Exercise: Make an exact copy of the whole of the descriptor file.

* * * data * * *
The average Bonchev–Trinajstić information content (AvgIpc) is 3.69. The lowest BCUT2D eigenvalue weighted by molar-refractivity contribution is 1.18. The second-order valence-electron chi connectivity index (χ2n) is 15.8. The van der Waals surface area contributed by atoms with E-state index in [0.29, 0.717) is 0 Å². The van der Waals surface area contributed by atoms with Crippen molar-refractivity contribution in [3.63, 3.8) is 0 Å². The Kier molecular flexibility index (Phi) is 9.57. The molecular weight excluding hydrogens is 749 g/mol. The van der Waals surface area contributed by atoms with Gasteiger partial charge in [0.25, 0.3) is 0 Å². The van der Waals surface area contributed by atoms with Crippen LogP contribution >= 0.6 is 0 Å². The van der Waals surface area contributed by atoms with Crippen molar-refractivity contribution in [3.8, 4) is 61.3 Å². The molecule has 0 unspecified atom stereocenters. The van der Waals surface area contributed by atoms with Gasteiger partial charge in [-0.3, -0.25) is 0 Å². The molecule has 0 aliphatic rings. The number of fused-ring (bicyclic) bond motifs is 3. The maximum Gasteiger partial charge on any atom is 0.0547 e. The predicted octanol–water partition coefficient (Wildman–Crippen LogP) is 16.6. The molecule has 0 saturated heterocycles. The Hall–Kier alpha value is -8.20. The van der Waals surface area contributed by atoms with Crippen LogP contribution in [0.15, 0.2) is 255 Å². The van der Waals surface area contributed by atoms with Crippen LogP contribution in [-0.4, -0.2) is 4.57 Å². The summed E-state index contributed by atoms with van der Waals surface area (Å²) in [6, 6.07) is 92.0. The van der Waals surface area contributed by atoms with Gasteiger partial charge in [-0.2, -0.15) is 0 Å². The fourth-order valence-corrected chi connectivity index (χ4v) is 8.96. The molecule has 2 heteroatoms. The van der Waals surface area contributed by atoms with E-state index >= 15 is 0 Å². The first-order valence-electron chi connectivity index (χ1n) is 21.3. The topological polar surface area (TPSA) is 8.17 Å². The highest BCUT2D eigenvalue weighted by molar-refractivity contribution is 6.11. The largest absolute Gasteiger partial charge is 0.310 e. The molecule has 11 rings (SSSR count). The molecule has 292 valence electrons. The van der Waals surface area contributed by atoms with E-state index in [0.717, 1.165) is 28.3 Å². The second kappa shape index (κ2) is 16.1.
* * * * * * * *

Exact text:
The average Bonchev–Trinajstić information content (AvgIpc) is 3.69. The lowest BCUT2D eigenvalue weighted by molar-refractivity contribution is 1.18. The second-order valence-electron chi connectivity index (χ2n) is 15.8. The van der Waals surface area contributed by atoms with E-state index in [0.29, 0.717) is 0 Å². The van der Waals surface area contributed by atoms with Crippen molar-refractivity contribution in [3.63, 3.8) is 0 Å². The Kier molecular flexibility index (Phi) is 9.57. The molecular weight excluding hydrogens is 749 g/mol. The van der Waals surface area contributed by atoms with Gasteiger partial charge in [0.25, 0.3) is 0 Å². The van der Waals surface area contributed by atoms with Crippen LogP contribution >= 0.6 is 0 Å². The van der Waals surface area contributed by atoms with Crippen molar-refractivity contribution in [3.8, 4) is 61.3 Å². The molecule has 0 unspecified atom stereocenters. The van der Waals surface area contributed by atoms with Gasteiger partial charge in [-0.3, -0.25) is 0 Å². The molecule has 0 aliphatic rings. The number of fused-ring (bicyclic) bond motifs is 3. The maximum Gasteiger partial charge on any atom is 0.0547 e. The predicted octanol–water partition coefficient (Wildman–Crippen LogP) is 16.6. The molecule has 0 saturated heterocycles. The Hall–Kier alpha value is -8.20. The van der Waals surface area contributed by atoms with Crippen LogP contribution in [0.15, 0.2) is 255 Å². The van der Waals surface area contributed by atoms with Crippen LogP contribution in [-0.4, -0.2) is 4.57 Å². The summed E-state index contributed by atoms with van der Waals surface area (Å²) in [6, 6.07) is 92.0. The van der Waals surface area contributed by atoms with Gasteiger partial charge in [-0.2, -0.15) is 0 Å². The fourth-order valence-corrected chi connectivity index (χ4v) is 8.96. The molecule has 2 heteroatoms. The van der Waals surface area contributed by atoms with E-state index >= 15 is 0 Å². The first-order valence-electron chi connectivity index (χ1n) is 21.3. The topological polar surface area (TPSA) is 8.17 Å². The highest BCUT2D eigenvalue weighted by molar-refractivity contribution is 6.11. The largest absolute Gasteiger partial charge is 0.310 e. The molecule has 11 rings (SSSR count). The molecule has 292 valence electrons. The van der Waals surface area contributed by atoms with E-state index in [0.717, 1.165) is 28.3 Å². The second kappa shape index (κ2) is 16.1.